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FISHING FOR SNOT = HEALTHY SALMON?

scienceafe04dWe do everything at Miller’s Landing: From commercial marine assistance (need a tow? run out of fuel? can’t dock your boat?), freight transport (building a cabin somewhere?), to supporting the local marine science community: we’ll figure out how to apply our resources to your needs. Jen Questel & Ayla Doubleday, academics at large at the University of Alaska Fairbanks working with Russel Hopcroft stopped in to do some impromptu pteropod tows with the ring net seen above. We loaded up with what looks like a cod end full of snot after two short tows, and they were on the way to Fairbanks in no time. Once in Fairbanks, Dr. Hopcroft and graduate student Doubleday will experiment with these tiny critters in an attempt to keep them happy under laboratory conditions. This is done in order to measure a rate of growth. These pelagic snails (Limacina helicina) are tiny, but may be a key prey item for juvenile pink salmon. It is important to obtain a growth rate in order to calculate the productivity of pteropods in the Gulf of Alaska system. Pteropod productivity can be tied to juvenile pink salmon survival, which will help to determine if their presence contributes to an increased salmon return. By better understanding growth rates we can appreciate their importance in the Gulf of Alaska system.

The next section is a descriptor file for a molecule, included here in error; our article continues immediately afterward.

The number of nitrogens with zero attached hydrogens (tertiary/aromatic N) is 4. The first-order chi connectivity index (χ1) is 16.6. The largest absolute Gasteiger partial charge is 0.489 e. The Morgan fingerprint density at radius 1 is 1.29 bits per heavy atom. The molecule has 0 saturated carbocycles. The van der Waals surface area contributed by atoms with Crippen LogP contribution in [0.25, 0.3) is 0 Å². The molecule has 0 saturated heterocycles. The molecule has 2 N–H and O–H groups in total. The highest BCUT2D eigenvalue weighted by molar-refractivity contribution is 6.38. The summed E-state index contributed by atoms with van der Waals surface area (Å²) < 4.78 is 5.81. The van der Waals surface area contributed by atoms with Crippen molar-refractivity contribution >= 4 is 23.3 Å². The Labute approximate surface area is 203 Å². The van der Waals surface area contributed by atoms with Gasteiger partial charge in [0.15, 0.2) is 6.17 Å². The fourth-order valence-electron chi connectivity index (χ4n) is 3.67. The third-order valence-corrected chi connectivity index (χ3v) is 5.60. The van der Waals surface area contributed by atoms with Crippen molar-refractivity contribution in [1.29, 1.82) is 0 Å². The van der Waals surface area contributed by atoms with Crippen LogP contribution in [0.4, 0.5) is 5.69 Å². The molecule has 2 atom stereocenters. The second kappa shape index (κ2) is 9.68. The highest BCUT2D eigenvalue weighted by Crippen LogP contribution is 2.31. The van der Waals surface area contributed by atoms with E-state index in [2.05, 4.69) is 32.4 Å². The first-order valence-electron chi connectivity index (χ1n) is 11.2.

Miller’s Landing is proud to be able to provide a support platform for our local operators in need, call us if you need something special, you might be surprised at what we’re able to do for you or your project!

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